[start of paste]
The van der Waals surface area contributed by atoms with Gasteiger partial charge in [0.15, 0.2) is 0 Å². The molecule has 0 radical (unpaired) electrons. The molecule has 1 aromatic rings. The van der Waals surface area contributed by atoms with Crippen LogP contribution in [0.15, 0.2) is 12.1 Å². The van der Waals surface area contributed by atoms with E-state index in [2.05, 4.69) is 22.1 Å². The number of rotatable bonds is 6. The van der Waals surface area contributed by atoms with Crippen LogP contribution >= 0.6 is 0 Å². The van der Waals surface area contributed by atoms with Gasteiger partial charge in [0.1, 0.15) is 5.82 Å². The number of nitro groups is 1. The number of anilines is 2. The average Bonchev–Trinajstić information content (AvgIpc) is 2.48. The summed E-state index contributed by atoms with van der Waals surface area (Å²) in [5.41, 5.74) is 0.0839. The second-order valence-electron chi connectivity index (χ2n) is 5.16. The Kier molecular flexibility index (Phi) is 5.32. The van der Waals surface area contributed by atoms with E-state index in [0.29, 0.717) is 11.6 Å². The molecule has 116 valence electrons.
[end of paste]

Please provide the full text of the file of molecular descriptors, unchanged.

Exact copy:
The van der Waals surface area contributed by atoms with Gasteiger partial charge in [0.15, 0.2) is 0 Å². The molecule has 0 radical (unpaired) electrons. The molecule has 1 aromatic rings. The van der Waals surface area contributed by atoms with Crippen LogP contribution in [0.15, 0.2) is 12.1 Å². The van der Waals surface area contributed by atoms with E-state index in [2.05, 4.69) is 22.1 Å². The number of rotatable bonds is 6. The van der Waals surface area contributed by atoms with Crippen LogP contribution >= 0.6 is 0 Å². The van der Waals surface area contributed by atoms with Gasteiger partial charge in [0.1, 0.15) is 5.82 Å². The number of nitro groups is 1. The number of anilines is 2. The average Bonchev–Trinajstić information content (AvgIpc) is 2.48. The summed E-state index contributed by atoms with van der Waals surface area (Å²) in [5.41, 5.74) is 0.0839. The second-order valence-electron chi connectivity index (χ2n) is 5.16. The Kier molecular flexibility index (Phi) is 5.32. The van der Waals surface area contributed by atoms with E-state index in [0.29, 0.717) is 11.6 Å². The molecule has 116 valence electrons.